The modern agriculture systems rely on the economic system and require the use of external inputs based on mineral fertilizers and agrochemicals, being characterized by the simplification of agroecosystems (Gonçalves, 2014; Abreu et al., 2012). Opposite to this modern farming, the organic production system is based on the crop consortium. This practice is mainly used by family farmers because its adaptation to the characteristics of family-run properties, the heterogeneity of products grown in the same area, less dependence on external resources, less need of capital, greater hand absorption of family work, and an ecological adjustment (Sediyama et al., 2014).

In comparison to the monoculture practice, the consortium presents some advantages, such as the optimization of inputs and manpower. The consortium can provide better use of production resources and reduce pest and disease problems and can control weeds (Guedes et al., 2010; Araújo et al., 2012).

Coffee production in the state of Minas Gerais was estimated at 30,724,085 sacks in 2016, which placed Brazil as the largest producer and exporter in the world (Conab, 2016). In this region, coffee is one of the major crops. The large coffee production of Minas Gerais is being held in the region of Zona da Mata Mineira. One of the residues of this high production is the coffee husk which, due to is availability, is used as fertilizer in the crop production (Caldeira et al., 2013) and the weed suppression.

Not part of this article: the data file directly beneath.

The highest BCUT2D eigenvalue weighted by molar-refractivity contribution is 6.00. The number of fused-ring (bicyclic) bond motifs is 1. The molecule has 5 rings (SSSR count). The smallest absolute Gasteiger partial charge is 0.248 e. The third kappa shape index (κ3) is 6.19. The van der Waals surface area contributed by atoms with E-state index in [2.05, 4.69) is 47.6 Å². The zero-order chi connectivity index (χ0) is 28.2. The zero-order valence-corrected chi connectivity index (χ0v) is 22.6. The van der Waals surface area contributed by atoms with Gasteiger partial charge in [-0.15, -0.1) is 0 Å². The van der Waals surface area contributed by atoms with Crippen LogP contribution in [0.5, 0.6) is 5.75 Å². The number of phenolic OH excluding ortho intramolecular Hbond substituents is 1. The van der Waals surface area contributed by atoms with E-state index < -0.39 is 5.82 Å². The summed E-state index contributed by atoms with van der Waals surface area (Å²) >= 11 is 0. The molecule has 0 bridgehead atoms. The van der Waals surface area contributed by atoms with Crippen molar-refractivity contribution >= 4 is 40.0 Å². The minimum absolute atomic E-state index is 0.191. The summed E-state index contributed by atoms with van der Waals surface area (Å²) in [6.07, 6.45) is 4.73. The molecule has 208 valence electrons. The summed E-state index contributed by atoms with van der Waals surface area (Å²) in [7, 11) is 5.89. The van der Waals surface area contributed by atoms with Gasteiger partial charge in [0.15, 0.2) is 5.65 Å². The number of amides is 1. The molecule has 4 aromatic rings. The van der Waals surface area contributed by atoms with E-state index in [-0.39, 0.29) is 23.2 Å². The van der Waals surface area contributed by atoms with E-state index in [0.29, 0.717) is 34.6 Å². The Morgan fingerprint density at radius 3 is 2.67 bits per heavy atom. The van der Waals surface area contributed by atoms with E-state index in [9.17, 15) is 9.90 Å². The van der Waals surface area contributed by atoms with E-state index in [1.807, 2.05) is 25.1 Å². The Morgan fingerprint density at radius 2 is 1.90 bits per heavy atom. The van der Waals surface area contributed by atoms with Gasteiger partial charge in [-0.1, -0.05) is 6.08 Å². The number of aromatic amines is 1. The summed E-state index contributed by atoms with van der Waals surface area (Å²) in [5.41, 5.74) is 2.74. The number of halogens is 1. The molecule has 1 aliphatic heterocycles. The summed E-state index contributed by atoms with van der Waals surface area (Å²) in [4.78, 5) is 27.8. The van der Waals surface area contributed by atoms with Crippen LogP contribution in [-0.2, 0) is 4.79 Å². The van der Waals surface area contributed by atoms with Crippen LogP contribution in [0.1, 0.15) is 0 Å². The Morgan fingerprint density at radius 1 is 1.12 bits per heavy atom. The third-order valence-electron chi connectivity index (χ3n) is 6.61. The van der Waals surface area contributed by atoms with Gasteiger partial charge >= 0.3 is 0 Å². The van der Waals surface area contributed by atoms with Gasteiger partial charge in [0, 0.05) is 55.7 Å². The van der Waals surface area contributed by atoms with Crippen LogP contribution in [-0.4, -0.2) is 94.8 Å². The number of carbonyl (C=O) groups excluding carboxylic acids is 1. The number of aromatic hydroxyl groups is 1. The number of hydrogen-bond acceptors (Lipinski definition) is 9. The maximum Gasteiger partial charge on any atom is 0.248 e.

As the coffee husk availability is high, it can be used as fertilizer for other types of crops. Since there are no studies that evaluate the use of coffee husk applied to the soil surface on fresh maize production, the objective of this study was to evaluate the phytosociology of the communities of weeds in maize intercropped with legumes and coffee husk in an organic production system, placing emphasis on the relative importance of the weeds and their biomass.


Experimentation area and treatments performed

The experiment was carried out at the Experimental Station of Coimbra-MG (20°45’00.0”S 45°51’00.0”W) of the Universidade Federal de Viçosa at an altitude of 650 m in the Zona da Mata (Mesoregion of Minas Gerais). The soil of the experimental area is classified as dystrophic Yellow Red Argissol, terrace phase, clay texture (EMBRAPA, 2011).